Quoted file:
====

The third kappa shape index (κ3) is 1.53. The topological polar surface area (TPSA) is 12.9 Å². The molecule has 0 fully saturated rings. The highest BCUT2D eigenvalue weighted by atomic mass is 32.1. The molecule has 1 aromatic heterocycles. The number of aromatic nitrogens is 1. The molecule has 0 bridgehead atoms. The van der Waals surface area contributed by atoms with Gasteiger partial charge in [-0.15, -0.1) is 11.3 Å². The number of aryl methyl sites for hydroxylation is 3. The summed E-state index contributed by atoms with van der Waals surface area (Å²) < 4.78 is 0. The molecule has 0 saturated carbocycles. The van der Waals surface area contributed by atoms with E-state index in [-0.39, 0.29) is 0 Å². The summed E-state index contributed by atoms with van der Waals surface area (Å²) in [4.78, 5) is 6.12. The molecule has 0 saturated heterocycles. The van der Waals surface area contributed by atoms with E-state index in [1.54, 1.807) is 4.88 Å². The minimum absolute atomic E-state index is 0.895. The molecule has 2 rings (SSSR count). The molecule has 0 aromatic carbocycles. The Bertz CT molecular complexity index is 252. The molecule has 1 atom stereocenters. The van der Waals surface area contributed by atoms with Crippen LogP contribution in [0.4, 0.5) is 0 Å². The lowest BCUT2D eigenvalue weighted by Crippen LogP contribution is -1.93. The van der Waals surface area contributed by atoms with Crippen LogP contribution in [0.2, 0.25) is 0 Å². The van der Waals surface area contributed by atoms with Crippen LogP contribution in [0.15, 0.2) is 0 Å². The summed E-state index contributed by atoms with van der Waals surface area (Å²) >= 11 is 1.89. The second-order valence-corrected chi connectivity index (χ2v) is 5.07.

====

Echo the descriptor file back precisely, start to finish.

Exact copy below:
The third kappa shape index (κ3) is 1.53. The topological polar surface area (TPSA) is 12.9 Å². The molecule has 0 fully saturated rings. The highest BCUT2D eigenvalue weighted by atomic mass is 32.1. The molecule has 1 aromatic heterocycles. The number of aromatic nitrogens is 1. The molecule has 0 bridgehead atoms. The van der Waals surface area contributed by atoms with Gasteiger partial charge in [-0.15, -0.1) is 11.3 Å². The number of aryl methyl sites for hydroxylation is 3. The summed E-state index contributed by atoms with van der Waals surface area (Å²) < 4.78 is 0. The molecule has 0 saturated carbocycles. The van der Waals surface area contributed by atoms with E-state index in [-0.39, 0.29) is 0 Å². The summed E-state index contributed by atoms with van der Waals surface area (Å²) in [4.78, 5) is 6.12. The molecule has 0 saturated heterocycles. The van der Waals surface area contributed by atoms with E-state index in [1.54, 1.807) is 4.88 Å². The minimum absolute atomic E-state index is 0.895. The molecule has 2 rings (SSSR count). The molecule has 0 aromatic carbocycles. The Bertz CT molecular complexity index is 252. The molecule has 1 atom stereocenters. The van der Waals surface area contributed by atoms with Crippen LogP contribution in [0.4, 0.5) is 0 Å². The lowest BCUT2D eigenvalue weighted by Crippen LogP contribution is -1.93. The van der Waals surface area contributed by atoms with Crippen LogP contribution in [0.2, 0.25) is 0 Å². The van der Waals surface area contributed by atoms with Crippen LogP contribution in [0.15, 0.2) is 0 Å². The summed E-state index contributed by atoms with van der Waals surface area (Å²) >= 11 is 1.89. The second-order valence-corrected chi connectivity index (χ2v) is 5.07.